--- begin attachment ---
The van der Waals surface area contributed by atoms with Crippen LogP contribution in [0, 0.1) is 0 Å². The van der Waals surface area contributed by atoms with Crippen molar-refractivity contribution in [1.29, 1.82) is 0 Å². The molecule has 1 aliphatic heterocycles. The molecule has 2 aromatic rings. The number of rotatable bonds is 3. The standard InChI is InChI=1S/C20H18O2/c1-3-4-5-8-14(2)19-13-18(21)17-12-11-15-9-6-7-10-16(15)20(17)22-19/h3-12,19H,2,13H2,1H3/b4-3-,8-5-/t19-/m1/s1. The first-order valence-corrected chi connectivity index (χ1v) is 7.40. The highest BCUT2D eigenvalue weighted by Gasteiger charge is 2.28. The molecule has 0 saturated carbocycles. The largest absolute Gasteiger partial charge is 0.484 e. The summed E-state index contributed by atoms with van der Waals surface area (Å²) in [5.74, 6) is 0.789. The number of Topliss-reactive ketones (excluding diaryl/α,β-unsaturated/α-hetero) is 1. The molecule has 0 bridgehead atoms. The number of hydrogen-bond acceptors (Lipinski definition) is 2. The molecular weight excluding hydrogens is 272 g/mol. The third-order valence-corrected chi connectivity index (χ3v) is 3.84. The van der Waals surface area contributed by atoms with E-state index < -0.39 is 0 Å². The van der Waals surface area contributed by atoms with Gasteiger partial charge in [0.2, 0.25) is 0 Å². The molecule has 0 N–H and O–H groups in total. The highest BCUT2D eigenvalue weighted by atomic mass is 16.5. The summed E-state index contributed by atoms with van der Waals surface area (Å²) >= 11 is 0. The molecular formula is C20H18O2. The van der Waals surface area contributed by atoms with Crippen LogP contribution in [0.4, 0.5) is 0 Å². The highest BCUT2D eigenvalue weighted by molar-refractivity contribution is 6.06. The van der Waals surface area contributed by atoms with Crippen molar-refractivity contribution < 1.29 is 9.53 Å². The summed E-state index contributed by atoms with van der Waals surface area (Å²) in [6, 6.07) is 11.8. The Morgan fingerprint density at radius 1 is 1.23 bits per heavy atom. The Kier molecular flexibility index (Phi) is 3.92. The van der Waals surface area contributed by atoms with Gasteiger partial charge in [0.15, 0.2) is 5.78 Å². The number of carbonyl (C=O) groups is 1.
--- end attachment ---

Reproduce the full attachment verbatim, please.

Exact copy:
The van der Waals surface area contributed by atoms with Crippen LogP contribution in [0, 0.1) is 0 Å². The van der Waals surface area contributed by atoms with Crippen molar-refractivity contribution in [1.29, 1.82) is 0 Å². The molecule has 1 aliphatic heterocycles. The molecule has 2 aromatic rings. The number of rotatable bonds is 3. The standard InChI is InChI=1S/C20H18O2/c1-3-4-5-8-14(2)19-13-18(21)17-12-11-15-9-6-7-10-16(15)20(17)22-19/h3-12,19H,2,13H2,1H3/b4-3-,8-5-/t19-/m1/s1. The first-order valence-corrected chi connectivity index (χ1v) is 7.40. The highest BCUT2D eigenvalue weighted by Gasteiger charge is 2.28. The molecule has 0 saturated carbocycles. The largest absolute Gasteiger partial charge is 0.484 e. The summed E-state index contributed by atoms with van der Waals surface area (Å²) in [5.74, 6) is 0.789. The number of Topliss-reactive ketones (excluding diaryl/α,β-unsaturated/α-hetero) is 1. The molecule has 0 bridgehead atoms. The number of hydrogen-bond acceptors (Lipinski definition) is 2. The molecular weight excluding hydrogens is 272 g/mol. The third-order valence-corrected chi connectivity index (χ3v) is 3.84. The van der Waals surface area contributed by atoms with E-state index < -0.39 is 0 Å². The van der Waals surface area contributed by atoms with Gasteiger partial charge in [0.2, 0.25) is 0 Å². The molecule has 0 N–H and O–H groups in total. The highest BCUT2D eigenvalue weighted by atomic mass is 16.5. The summed E-state index contributed by atoms with van der Waals surface area (Å²) >= 11 is 0. The molecular formula is C20H18O2. The van der Waals surface area contributed by atoms with Crippen LogP contribution in [0.4, 0.5) is 0 Å². The highest BCUT2D eigenvalue weighted by molar-refractivity contribution is 6.06. The van der Waals surface area contributed by atoms with Crippen molar-refractivity contribution < 1.29 is 9.53 Å². The summed E-state index contributed by atoms with van der Waals surface area (Å²) in [6, 6.07) is 11.8. The Morgan fingerprint density at radius 1 is 1.23 bits per heavy atom. The Kier molecular flexibility index (Phi) is 3.92. The van der Waals surface area contributed by atoms with Gasteiger partial charge in [0.15, 0.2) is 5.78 Å². The number of carbonyl (C=O) groups is 1.